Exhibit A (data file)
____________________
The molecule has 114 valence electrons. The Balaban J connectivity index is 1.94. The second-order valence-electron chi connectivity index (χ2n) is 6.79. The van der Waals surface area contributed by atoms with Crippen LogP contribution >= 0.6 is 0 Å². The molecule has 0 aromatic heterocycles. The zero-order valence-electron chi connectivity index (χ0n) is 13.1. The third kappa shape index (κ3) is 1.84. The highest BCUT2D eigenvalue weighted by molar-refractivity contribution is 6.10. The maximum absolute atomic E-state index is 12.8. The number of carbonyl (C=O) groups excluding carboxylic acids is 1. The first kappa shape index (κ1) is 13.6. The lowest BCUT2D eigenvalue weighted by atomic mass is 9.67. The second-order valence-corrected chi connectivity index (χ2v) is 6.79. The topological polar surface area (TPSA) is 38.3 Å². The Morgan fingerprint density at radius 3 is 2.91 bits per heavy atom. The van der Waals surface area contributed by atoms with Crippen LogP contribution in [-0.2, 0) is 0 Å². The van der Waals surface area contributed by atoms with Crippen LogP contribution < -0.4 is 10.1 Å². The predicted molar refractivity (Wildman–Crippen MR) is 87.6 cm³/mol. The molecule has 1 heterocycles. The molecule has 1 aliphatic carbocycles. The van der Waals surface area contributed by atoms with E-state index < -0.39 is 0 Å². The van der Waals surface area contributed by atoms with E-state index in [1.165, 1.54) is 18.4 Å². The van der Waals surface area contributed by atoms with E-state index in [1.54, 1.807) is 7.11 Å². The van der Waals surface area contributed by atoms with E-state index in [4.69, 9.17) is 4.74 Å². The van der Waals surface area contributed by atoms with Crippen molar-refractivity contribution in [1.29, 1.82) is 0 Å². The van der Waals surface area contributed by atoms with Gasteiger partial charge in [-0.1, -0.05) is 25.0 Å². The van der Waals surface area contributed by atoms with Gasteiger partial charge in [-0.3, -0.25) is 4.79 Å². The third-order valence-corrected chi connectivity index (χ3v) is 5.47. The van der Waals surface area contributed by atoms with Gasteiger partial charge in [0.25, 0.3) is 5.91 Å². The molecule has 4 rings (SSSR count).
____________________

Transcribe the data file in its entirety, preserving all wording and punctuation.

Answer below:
The molecule has 114 valence electrons. The Balaban J connectivity index is 1.94. The second-order valence-electron chi connectivity index (χ2n) is 6.79. The van der Waals surface area contributed by atoms with Crippen LogP contribution >= 0.6 is 0 Å². The molecule has 0 aromatic heterocycles. The zero-order valence-electron chi connectivity index (χ0n) is 13.1. The third kappa shape index (κ3) is 1.84. The highest BCUT2D eigenvalue weighted by molar-refractivity contribution is 6.10. The maximum absolute atomic E-state index is 12.8. The number of carbonyl (C=O) groups excluding carboxylic acids is 1. The first kappa shape index (κ1) is 13.6. The lowest BCUT2D eigenvalue weighted by atomic mass is 9.67. The second-order valence-corrected chi connectivity index (χ2v) is 6.79. The topological polar surface area (TPSA) is 38.3 Å². The Morgan fingerprint density at radius 3 is 2.91 bits per heavy atom. The van der Waals surface area contributed by atoms with Crippen LogP contribution in [-0.2, 0) is 0 Å². The van der Waals surface area contributed by atoms with Crippen LogP contribution < -0.4 is 10.1 Å². The predicted molar refractivity (Wildman–Crippen MR) is 87.6 cm³/mol. The molecule has 1 heterocycles. The molecule has 1 aliphatic carbocycles. The van der Waals surface area contributed by atoms with E-state index < -0.39 is 0 Å². The van der Waals surface area contributed by atoms with E-state index in [1.165, 1.54) is 18.4 Å². The van der Waals surface area contributed by atoms with E-state index in [1.54, 1.807) is 7.11 Å². The van der Waals surface area contributed by atoms with E-state index in [4.69, 9.17) is 4.74 Å². The van der Waals surface area contributed by atoms with Crippen molar-refractivity contribution in [1.29, 1.82) is 0 Å². The van der Waals surface area contributed by atoms with Gasteiger partial charge in [-0.1, -0.05) is 25.0 Å². The van der Waals surface area contributed by atoms with Gasteiger partial charge in [-0.3, -0.25) is 4.79 Å². The third-order valence-corrected chi connectivity index (χ3v) is 5.47. The van der Waals surface area contributed by atoms with Gasteiger partial charge in [0.25, 0.3) is 5.91 Å². The molecule has 4 rings (SSSR count).